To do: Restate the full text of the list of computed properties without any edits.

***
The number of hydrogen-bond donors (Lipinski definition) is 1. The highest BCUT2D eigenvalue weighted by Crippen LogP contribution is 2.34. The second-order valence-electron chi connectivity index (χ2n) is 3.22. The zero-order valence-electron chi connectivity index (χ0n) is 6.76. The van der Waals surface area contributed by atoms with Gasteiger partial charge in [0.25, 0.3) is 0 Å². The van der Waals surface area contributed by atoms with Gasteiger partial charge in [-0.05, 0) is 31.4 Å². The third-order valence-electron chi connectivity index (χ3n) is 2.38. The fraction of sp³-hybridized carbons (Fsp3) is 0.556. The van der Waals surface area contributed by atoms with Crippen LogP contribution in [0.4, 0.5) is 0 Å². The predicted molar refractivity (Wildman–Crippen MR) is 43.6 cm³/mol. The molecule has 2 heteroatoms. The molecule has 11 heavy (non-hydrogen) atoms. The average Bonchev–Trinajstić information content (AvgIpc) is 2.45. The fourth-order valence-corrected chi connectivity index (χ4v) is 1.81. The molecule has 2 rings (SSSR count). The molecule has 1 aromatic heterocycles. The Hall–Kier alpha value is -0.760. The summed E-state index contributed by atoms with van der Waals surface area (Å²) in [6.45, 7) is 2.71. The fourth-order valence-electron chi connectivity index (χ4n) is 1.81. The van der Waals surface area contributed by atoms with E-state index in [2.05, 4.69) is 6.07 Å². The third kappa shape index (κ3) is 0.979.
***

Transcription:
The number of hydrogen-bond donors (Lipinski definition) is 1. The highest BCUT2D eigenvalue weighted by Crippen LogP contribution is 2.34. The second-order valence-electron chi connectivity index (χ2n) is 3.22. The zero-order valence-electron chi connectivity index (χ0n) is 6.76. The van der Waals surface area contributed by atoms with Gasteiger partial charge in [0.25, 0.3) is 0 Å². The van der Waals surface area contributed by atoms with Gasteiger partial charge in [-0.05, 0) is 31.4 Å². The third-order valence-electron chi connectivity index (χ3n) is 2.38. The fraction of sp³-hybridized carbons (Fsp3) is 0.556. The van der Waals surface area contributed by atoms with Crippen LogP contribution in [0.4, 0.5) is 0 Å². The predicted molar refractivity (Wildman–Crippen MR) is 43.6 cm³/mol. The molecule has 2 heteroatoms. The molecule has 11 heavy (non-hydrogen) atoms. The average Bonchev–Trinajstić information content (AvgIpc) is 2.45. The fourth-order valence-corrected chi connectivity index (χ4v) is 1.81. The molecule has 2 rings (SSSR count). The molecule has 1 aromatic heterocycles. The Hall–Kier alpha value is -0.760. The summed E-state index contributed by atoms with van der Waals surface area (Å²) in [6.45, 7) is 2.71. The fourth-order valence-electron chi connectivity index (χ4n) is 1.81. The van der Waals surface area contributed by atoms with E-state index in [2.05, 4.69) is 6.07 Å². The third kappa shape index (κ3) is 0.979.